For this biofilm model, the coupons with seven-day biofilm were placed into another polypropylene container equipped with a bacteria filter with 300 ml of fresh BHI growth medium that contained either ciprofloxacin (10 mg/l) and rifampicin (1 mg/l), or flucloxacillin (80 mg/l) and rifampicin (1 mg/l). The coupons were inoculated for an additional seven days at 37°C, and the medium and antibiotics were not replaced during these seven days in order to reduce the risk of contamination. Prior to and after treatments, the coupons were washed with PBS solution in a petri dish. After treatments, the coupons were subjected to quantification by direct enumeration.
After the treatment(s), the coupons were placed in a 50 ml centrifuge tube with 20 ml of PBS solution. This tube, including the coupon, was sonicated (D-78224 Ultrasonic cleaner; Elma Schmidbauer, Germany) for five minutes at 35 kHz to dislodge the bacteria from the biofilm into suspension. Afterwards, a dilution series of the supernatant (centrifuged for five minutes at 12,000 rpm) was cultured for at least 48 hours on BHI plates at 37°C to determine the colony-forming units (CFUs)/cm2. For the 14-day biofilm model, the dilution series of the supernatant was cultured for a week on BHI plates at 37°C.
Statistical analyses, when appropriate, were performed using analysis of variance (ANOVA) (SPSS version 23; IBM, USA). To determine the mean effectiveness of each treatment (e.g. mechanical cleaning) in each combination of treatments, we used a random effects model from the metaphor package (R Foundation for Statistical Computing, Austria).22 In line with recent recommendations, means and corresponding confidence intervals (CIs) are reported, whereas p-values are not reported.23 Synergy between two treatments was defined as > 2 log decrease in CFUs/cm2 between the combination and its most active constituent.24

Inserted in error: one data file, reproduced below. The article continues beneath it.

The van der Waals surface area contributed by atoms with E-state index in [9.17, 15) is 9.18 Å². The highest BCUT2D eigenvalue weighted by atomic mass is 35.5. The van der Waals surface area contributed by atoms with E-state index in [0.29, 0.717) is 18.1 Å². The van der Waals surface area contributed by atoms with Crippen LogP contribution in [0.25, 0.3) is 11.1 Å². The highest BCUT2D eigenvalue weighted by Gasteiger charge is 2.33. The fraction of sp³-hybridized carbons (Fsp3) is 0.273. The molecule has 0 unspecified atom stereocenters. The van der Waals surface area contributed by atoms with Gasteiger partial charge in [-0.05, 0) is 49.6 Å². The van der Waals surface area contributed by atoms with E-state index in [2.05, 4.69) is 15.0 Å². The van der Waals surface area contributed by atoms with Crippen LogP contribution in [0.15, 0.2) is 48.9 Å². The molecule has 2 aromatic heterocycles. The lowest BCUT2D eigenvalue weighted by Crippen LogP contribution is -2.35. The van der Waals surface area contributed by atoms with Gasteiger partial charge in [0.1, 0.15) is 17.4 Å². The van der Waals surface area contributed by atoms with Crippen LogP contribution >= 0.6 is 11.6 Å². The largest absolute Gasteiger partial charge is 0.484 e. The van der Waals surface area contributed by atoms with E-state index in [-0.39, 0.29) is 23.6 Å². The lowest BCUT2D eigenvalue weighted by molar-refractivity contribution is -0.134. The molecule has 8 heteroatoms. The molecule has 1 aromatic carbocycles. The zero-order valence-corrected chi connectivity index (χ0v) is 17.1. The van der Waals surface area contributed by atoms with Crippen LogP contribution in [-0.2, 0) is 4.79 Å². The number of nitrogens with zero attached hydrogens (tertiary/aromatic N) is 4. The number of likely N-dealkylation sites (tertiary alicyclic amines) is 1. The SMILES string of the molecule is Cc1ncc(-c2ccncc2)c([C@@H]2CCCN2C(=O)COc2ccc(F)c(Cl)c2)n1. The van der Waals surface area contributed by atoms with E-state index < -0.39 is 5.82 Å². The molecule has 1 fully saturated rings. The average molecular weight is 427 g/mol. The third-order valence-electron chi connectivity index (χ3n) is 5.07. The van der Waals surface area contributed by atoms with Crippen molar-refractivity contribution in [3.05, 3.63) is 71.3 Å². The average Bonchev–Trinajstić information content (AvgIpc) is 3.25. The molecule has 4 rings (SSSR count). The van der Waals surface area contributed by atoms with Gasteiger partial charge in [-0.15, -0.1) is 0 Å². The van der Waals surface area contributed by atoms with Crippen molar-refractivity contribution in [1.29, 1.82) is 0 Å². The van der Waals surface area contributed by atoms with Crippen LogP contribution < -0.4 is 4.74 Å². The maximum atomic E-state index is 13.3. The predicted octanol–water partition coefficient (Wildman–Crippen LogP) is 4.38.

In the control group, 1.8 × 1011 CFU/cm2 were observed (n = 17). These mature biofilms were macroscopically visible on the titanium alloy coupons. Regarding antibiotics, ciprofloxacin with rifampicin, and flucloxacillin with rifampicin, were the most effective at killing bacteria in the biofilm, with a 6.0 log and 6.1 log reduction in CFU/cm2 respectively (Figure 2 and Figure 3). Treatment with vancomycin, cefuroxime, and amoxicillin, all with rifampicin, gave 1.4 log, 4.8 log, and 3.6 log reduction in CFU/cm2, respectively (Figure 2).
Mechanical cleaning resulted in 4.9 log reduction in CFU/cm2, so a mean 2.3 × 106 CFU/cm2 95% CI (1,584 to 3.7 × 109) remained on the coupons (Figure 3). Induction heating (60°C for one minute) resulted in 7.3 log reduction in CFU/cm2, so a mean 9,770 CFU/cm2 95% CI (7,943 to 11,749) remained on the coupons (n = 4, due to one contamination) (Figure 3).
Double combined treatments
The results of the double combined treatments are presented in Figure 4.
Induction heating (60°C for one minute) followed by 24 hours ciprofloxacin with rifampicin was the most effective double treatment, resulting in 9.9 log reduction in CFU/cm2, so a mean of 25 CFU/cm2 95% CI (14 to 45) remained on the coupons. This was a synergistic combination.
Induction heating (60°C for one minute), followed by 24 hours flucloxacillin with rifampicin, resulted in 8.3 log reduction in CFU/cm2, so a mean of 977 CFU/cm2 95% CI (295 to 3,311) remained on the coupons. This was an additive combination; it was not synergistic.
Mechanical cleaning followed by induction heating (60°C for one minute) resulted in a 7.1 log reduction in CFU/cm2, so a mean of 1.6 × 104 CFU/cm2 95% CI (219 to 1.0 × 106) remained on the coupons (n = 8, to account for possible contamination during the cleaning procedure, which did not occur). This was similar to induction heating alone (7.3 log reduction), so mechanical cleaning had no additional effect.